The ICP was formed in Hong Kong in 1930 from the amalgamation of the Vietnamese and the nascent Lao and Khmer communist groups, and it received its instructions from the Moscow-based Communist International (Comintern).
The Vietnamese communist movement began in Paris in 1920, when Ho Chi Minh, using the pseudonym Nguyen Ai Quoc, became a charter member of the French Communist Party. Two years later, Ho went to Moscow to study Marxist doctrine and then proceeded to Canton as a Comintern representative. While in China, he formed the Vietnamese Revolutionary Youth League, setting the stage for the formation of the Indochinese Communist Party in 1930. French repression of nationalists and communists forced some of the insurgents underground, and others escaped to China. Other dissidents were imprisoned, some emerging later to play important roles in the anti-colonial movement.
Ho Chi Minh was abroad at that time but was imprisoned later in Hong Kong by the British. He was released in 1933, and in 1936 a new French government released his compatriots who, at the outset of World War II, fled to China. There they were joined by Ho, who organized the Viet Minh-- purportedly a coalition of all anti-French Vietnamese groups. Official Vietnamese publications state that the Viet Minh was founded and led by the ICP.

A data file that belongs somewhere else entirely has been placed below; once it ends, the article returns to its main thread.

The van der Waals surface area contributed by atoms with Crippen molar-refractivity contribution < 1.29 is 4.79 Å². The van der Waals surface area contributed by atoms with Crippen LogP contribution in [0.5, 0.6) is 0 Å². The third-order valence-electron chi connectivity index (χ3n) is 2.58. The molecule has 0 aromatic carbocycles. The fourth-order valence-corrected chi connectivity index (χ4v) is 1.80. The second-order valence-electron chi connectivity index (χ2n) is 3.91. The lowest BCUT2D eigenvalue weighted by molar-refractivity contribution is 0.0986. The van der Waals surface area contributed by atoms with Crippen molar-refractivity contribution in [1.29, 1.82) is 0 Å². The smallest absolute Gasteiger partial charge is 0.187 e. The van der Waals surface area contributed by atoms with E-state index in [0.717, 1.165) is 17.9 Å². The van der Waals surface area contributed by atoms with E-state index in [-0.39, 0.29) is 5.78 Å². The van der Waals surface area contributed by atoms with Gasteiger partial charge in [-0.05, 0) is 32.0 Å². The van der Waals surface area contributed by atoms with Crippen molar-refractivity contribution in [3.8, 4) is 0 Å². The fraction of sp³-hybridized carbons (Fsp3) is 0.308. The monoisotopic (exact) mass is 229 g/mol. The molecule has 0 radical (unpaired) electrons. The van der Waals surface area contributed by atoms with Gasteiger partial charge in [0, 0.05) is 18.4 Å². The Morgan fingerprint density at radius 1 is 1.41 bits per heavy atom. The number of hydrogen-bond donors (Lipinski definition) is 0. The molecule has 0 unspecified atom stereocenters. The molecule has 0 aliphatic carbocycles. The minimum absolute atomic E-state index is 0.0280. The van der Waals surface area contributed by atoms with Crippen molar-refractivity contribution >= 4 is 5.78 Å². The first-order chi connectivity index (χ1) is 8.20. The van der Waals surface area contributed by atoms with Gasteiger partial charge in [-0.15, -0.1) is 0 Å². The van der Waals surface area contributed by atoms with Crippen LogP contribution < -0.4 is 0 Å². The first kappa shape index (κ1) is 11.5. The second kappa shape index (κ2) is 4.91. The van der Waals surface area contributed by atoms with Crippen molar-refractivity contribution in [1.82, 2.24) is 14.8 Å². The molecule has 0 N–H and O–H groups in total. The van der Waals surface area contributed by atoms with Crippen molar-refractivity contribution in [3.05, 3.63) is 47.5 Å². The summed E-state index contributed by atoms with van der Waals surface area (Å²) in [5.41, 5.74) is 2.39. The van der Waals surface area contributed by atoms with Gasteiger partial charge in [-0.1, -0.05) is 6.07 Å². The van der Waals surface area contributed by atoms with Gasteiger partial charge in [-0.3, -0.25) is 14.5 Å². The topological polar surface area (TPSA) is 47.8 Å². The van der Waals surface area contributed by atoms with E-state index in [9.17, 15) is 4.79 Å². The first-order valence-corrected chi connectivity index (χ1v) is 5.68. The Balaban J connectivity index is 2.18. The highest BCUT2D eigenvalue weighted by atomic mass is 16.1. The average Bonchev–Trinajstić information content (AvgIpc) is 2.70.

Because a Vichy French administration in Vietnam during World War II cooperated with occupying Japanese forces, the Viet Minh's anti-French activity was also directed against the Japanese, and, for a short period, there was cooperation between the Viet Minh and Allied forces. When the French were ousted by the Japanese in March 1945, the Viet Minh began to move into the countryside from their base areas in the mountains of northern Vietnam. By the time Allied troops--Chinese in the north and British in the south--arrived to take the surrender of Japanese troops, the Viet Minh leaders had already announced the formation of a Democratic Republic of Vietnam (DRV) and on September 2, 1945, proclaimed Vietnam's independence.
Deep divisions between Vietnamese communist and non-communist nationalists soon began to surface, however, especially in the south, and with the arrival of Allied forces later in September, the DRV was forced to begin negotiations with the French on their future relationship. The difficult negotiations broke down in December 1946, and fighting began with a Viet Minh attack on the French in Hanoi.
A prolonged three-way struggle ensued among the Vietnamese communists (led by Ho Chi Minh), the French, and the Vietnamese nationalists (nominally led by Emperor Bao Dai).